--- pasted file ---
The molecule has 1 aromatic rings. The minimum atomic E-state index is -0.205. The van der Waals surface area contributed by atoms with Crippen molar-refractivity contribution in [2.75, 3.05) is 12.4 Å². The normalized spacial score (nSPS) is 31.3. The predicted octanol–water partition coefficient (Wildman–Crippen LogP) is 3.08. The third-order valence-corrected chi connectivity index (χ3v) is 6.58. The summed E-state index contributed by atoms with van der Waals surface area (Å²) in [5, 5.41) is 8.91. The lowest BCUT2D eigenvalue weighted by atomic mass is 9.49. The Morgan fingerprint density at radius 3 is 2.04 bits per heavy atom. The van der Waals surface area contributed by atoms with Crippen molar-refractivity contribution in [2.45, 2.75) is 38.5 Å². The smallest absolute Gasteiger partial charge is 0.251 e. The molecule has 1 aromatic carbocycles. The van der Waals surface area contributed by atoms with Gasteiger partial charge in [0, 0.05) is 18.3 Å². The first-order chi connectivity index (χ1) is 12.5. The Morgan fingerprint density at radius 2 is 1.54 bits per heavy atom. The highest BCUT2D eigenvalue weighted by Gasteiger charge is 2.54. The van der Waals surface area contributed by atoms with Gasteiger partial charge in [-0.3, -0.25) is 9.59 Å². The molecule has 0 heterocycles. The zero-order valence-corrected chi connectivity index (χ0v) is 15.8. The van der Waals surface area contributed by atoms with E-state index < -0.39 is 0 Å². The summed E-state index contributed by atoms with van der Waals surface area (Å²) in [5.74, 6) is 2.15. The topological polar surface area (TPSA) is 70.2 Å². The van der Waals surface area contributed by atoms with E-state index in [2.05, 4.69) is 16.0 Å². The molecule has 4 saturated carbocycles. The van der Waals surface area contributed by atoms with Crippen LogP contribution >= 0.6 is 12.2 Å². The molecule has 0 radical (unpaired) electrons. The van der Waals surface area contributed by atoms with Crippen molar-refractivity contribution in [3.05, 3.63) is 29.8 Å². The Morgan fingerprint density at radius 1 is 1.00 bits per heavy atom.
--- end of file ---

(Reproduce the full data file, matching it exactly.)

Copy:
The molecule has 1 aromatic rings. The minimum atomic E-state index is -0.205. The van der Waals surface area contributed by atoms with Crippen molar-refractivity contribution in [2.75, 3.05) is 12.4 Å². The normalized spacial score (nSPS) is 31.3. The predicted octanol–water partition coefficient (Wildman–Crippen LogP) is 3.08. The third-order valence-corrected chi connectivity index (χ3v) is 6.58. The summed E-state index contributed by atoms with van der Waals surface area (Å²) in [5, 5.41) is 8.91. The lowest BCUT2D eigenvalue weighted by atomic mass is 9.49. The Morgan fingerprint density at radius 3 is 2.04 bits per heavy atom. The van der Waals surface area contributed by atoms with Crippen molar-refractivity contribution in [2.45, 2.75) is 38.5 Å². The smallest absolute Gasteiger partial charge is 0.251 e. The molecule has 1 aromatic carbocycles. The van der Waals surface area contributed by atoms with Gasteiger partial charge in [0, 0.05) is 18.3 Å². The first-order chi connectivity index (χ1) is 12.5. The Morgan fingerprint density at radius 2 is 1.54 bits per heavy atom. The highest BCUT2D eigenvalue weighted by Gasteiger charge is 2.54. The van der Waals surface area contributed by atoms with Gasteiger partial charge in [-0.3, -0.25) is 9.59 Å². The molecule has 0 heterocycles. The zero-order valence-corrected chi connectivity index (χ0v) is 15.8. The van der Waals surface area contributed by atoms with E-state index < -0.39 is 0 Å². The summed E-state index contributed by atoms with van der Waals surface area (Å²) in [5.74, 6) is 2.15. The topological polar surface area (TPSA) is 70.2 Å². The van der Waals surface area contributed by atoms with E-state index in [2.05, 4.69) is 16.0 Å². The molecule has 4 saturated carbocycles. The van der Waals surface area contributed by atoms with Crippen LogP contribution >= 0.6 is 12.2 Å². The molecule has 0 radical (unpaired) electrons. The van der Waals surface area contributed by atoms with Crippen molar-refractivity contribution in [3.05, 3.63) is 29.8 Å². The Morgan fingerprint density at radius 1 is 1.00 bits per heavy atom.